Expect the unexpected
In the hangar at the Ft. Sumner Municipal Airport, Bowman checks his equipment and chats with HASP director Gregory Guzik.
“What are the winds doing up there?” Bowman asks.
“Still blowing east to west,” Guzik says. “We won’t see the turn-around until next Wednesday.”
The stratosphere houses winds that change direction—or “turn around”— twice a year. In the summer, the stratospheric winds blow from east to west. In the fall, typically in September, they switch. Today is Sept. 5, and the winds haven’t switched yet. The launch should happen in two days. If all goes well, the balloon will fly to an altitude of about 120,000 feet, float a couple hundred miles west, and then come down north of Flagstaff, Arizona.
Like clockwork, launch operations begin at 3 a.m. with a lot of coffee and not a lot of small talk. Everyone focuses on the job at hand, systematically running through checklists. By 5 a.m., the team rolls the gondola out of the airplane hangar. At 7 a.m., the engineers begin to inflate the 500-foot balloon with helium. The total suspended weight beneath the balloon is about 2,000 pounds that, when fully inflated, can fill an average football stadium. For a successful launch, conditions need to be perfect.
Bowman and the other researchers wait and watch nervously, aware that the launch could be called off at any time. By 8 a.m., it’s confirmed— the launch is a go.
The balloon takes off and, within 30 minutes, the lithium battery-powered payload floats 25 miles high. Thanks to radio signals from the Columbia Scientific Balloon Facility, the team finds everything running as it should be. Except for the balloon’s predicted flight pattern—instead, it hovers directly above the airport.
Apparently, the stratosphere turn-around occurred early. As the winds switch, there are a few days of no wind at all. With no wind, the balloon stays put.
This is unexpected good news. If it had flown west to Arizona, the engineers would have brought the balloon down that evening—before it could float over into Los Angeles airspace. Hovering over Ft. Sumner, the balloon can stay up overnight, allowing Bowman’s microphones and data loggers to collect many more hours of data.
The HASP balloon - at 25 miles high - is visible from the ground.
Keep it in the family
Infrasound microphones are highly sensitive, fragile—and very expensive— pieces of equipment.
Fortunately for Bowman, a physical acoustics lab in Boise, Idaho, produces infrasound microphones that are much cheaper and a good bit more durable than typical commercial models. And that lab happens to have a strong connection to UNC.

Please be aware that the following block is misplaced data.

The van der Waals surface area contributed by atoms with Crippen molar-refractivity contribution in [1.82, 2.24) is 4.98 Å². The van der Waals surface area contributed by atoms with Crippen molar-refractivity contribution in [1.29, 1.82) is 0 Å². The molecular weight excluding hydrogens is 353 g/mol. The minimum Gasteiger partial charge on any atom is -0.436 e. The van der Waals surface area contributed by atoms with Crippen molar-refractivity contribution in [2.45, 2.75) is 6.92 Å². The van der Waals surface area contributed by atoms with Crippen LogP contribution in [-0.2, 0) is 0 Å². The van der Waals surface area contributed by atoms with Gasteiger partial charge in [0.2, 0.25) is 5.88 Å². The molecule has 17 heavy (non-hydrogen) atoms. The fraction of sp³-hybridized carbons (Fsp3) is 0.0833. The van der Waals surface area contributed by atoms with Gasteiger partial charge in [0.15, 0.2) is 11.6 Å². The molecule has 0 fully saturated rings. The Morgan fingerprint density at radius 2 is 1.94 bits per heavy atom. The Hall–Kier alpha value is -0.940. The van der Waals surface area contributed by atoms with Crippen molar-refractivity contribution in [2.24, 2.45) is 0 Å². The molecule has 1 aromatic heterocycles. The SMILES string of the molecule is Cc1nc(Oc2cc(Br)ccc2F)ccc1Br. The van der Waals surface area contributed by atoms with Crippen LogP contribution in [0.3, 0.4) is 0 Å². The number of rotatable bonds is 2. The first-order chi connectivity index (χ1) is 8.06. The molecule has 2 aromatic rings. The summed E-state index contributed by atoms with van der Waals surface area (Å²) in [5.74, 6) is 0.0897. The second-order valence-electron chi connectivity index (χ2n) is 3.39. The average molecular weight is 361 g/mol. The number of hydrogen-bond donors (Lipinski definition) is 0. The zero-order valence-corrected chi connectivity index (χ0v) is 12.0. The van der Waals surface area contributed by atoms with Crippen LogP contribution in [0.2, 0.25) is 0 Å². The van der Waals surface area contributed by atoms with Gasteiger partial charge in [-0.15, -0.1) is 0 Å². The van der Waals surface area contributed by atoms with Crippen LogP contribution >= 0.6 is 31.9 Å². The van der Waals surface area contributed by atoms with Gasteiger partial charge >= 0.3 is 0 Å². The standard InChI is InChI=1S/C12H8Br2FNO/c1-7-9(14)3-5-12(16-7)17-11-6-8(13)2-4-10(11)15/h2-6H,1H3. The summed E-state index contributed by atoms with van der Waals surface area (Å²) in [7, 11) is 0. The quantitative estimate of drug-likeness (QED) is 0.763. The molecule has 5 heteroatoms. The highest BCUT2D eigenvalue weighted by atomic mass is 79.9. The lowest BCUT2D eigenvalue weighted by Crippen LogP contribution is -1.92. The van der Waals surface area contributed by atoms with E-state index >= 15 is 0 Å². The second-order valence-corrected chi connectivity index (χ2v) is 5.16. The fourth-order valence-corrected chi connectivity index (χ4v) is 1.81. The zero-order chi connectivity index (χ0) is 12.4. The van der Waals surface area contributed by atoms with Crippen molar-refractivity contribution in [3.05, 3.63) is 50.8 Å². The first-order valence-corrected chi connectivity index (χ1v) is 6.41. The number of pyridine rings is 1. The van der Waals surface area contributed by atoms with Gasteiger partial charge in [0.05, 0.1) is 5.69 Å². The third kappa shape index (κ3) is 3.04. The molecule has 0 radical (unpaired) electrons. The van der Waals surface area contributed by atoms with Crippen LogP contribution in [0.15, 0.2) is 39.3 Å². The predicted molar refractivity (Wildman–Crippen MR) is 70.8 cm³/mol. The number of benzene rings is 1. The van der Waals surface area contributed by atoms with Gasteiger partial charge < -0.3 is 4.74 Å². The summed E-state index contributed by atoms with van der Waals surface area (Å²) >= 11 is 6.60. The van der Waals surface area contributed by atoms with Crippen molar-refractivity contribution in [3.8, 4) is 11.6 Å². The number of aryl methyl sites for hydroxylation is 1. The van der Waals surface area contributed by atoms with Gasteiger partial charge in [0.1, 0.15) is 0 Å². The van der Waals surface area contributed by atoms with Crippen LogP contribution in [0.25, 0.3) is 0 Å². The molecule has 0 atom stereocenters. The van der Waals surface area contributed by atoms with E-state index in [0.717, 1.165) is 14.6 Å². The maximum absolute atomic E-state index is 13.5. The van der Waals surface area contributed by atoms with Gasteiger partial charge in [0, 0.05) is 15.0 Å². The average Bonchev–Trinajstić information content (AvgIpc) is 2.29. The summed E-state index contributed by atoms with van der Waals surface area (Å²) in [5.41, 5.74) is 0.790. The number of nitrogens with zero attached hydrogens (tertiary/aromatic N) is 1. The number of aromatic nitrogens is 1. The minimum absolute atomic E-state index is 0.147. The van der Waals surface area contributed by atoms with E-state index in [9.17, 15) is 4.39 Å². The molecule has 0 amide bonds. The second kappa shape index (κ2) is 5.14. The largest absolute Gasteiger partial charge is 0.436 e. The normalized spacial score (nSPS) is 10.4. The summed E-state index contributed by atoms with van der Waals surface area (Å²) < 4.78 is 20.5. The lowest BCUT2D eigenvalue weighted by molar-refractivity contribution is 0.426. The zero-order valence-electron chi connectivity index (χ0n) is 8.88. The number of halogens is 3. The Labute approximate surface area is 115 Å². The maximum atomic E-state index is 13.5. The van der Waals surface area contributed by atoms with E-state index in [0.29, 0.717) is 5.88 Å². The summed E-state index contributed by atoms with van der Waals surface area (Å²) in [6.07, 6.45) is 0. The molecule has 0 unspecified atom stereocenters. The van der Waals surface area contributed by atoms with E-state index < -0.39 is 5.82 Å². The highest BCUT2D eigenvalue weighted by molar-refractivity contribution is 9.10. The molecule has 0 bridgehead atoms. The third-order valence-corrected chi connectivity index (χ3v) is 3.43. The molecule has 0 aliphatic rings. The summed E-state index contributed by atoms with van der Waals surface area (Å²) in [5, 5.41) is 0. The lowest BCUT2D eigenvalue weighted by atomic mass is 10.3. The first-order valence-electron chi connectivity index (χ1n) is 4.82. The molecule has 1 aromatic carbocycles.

Infrasound microphone developed by the Physical Acoustics Laboratory at Boise State University.
“It’s the science family,” Jonathan Lees says, grinning. He is chair of UNC’s geological sciences department and Bowman’s advisor. “We started working on these microphones 20 years ago.”
In 1997, while preparing for an expedition to a volcano in Kamchatka, Russia, Lees received a call from a colleague, looking for a project for his graduate student. “I sent this student the design for an infrasound microphone and told him to build it,” Lees says. “Well, he built it and it didn’t work. So we used another microphone and that was our first data set.”
The graduate student was Jeffrey Johnson—a man who doesn’t quit just because something is hard. He returned to the drawing board to build an infrasound microphone durable enough to survive harsh volcanic environments. Today, his lab at Boise State University produces microphones that not only work—they work very well, even in volatile places.
“We’re recording infrasound all over the world with these microphones—on every volcano we go to—plus rivers, floods, eruptions, chemical and nuclear explosions,” Lees says. “Part of the future of monitoring the earth is monitoring this acoustic landscape.”
Through regular collaborations, Lees and Johnson have created a strong legacy of UNC and Boise State geoscientists—the science family–who always push the limits, whether the task at hand involves installing equipment at the summit of a volcano or launching a payload 25 miles into the sky.
Lees loves it when students come to him with a crazy idea. And Bowman has certainly done that while at UNC.
“He is so full of curiosity that he drives my science,” Lees says. “When I work with students, I treat them like peers. And Danny is one of the few people who can rise to the occasion to be a colleague even though he’s still a student.”